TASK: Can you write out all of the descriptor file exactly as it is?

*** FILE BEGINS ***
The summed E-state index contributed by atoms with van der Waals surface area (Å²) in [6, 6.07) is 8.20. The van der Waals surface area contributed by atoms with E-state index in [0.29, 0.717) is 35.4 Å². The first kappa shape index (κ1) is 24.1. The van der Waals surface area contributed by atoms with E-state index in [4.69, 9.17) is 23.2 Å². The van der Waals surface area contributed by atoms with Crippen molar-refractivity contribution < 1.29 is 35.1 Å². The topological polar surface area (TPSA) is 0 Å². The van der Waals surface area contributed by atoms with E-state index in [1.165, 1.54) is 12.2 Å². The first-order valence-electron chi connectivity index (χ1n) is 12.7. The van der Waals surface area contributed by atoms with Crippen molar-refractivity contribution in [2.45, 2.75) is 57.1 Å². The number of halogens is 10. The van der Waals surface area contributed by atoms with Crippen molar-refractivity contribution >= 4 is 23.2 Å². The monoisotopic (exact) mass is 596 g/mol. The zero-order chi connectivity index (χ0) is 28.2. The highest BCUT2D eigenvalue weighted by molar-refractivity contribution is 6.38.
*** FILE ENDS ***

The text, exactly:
The summed E-state index contributed by atoms with van der Waals surface area (Å²) in [6, 6.07) is 8.20. The van der Waals surface area contributed by atoms with E-state index in [0.29, 0.717) is 35.4 Å². The first kappa shape index (κ1) is 24.1. The van der Waals surface area contributed by atoms with E-state index in [4.69, 9.17) is 23.2 Å². The van der Waals surface area contributed by atoms with Crippen molar-refractivity contribution < 1.29 is 35.1 Å². The topological polar surface area (TPSA) is 0 Å². The van der Waals surface area contributed by atoms with E-state index in [1.165, 1.54) is 12.2 Å². The first-order valence-electron chi connectivity index (χ1n) is 12.7. The van der Waals surface area contributed by atoms with Crippen molar-refractivity contribution in [2.45, 2.75) is 57.1 Å². The number of halogens is 10. The van der Waals surface area contributed by atoms with Crippen molar-refractivity contribution >= 4 is 23.2 Å². The monoisotopic (exact) mass is 596 g/mol. The zero-order chi connectivity index (χ0) is 28.2. The highest BCUT2D eigenvalue weighted by molar-refractivity contribution is 6.38.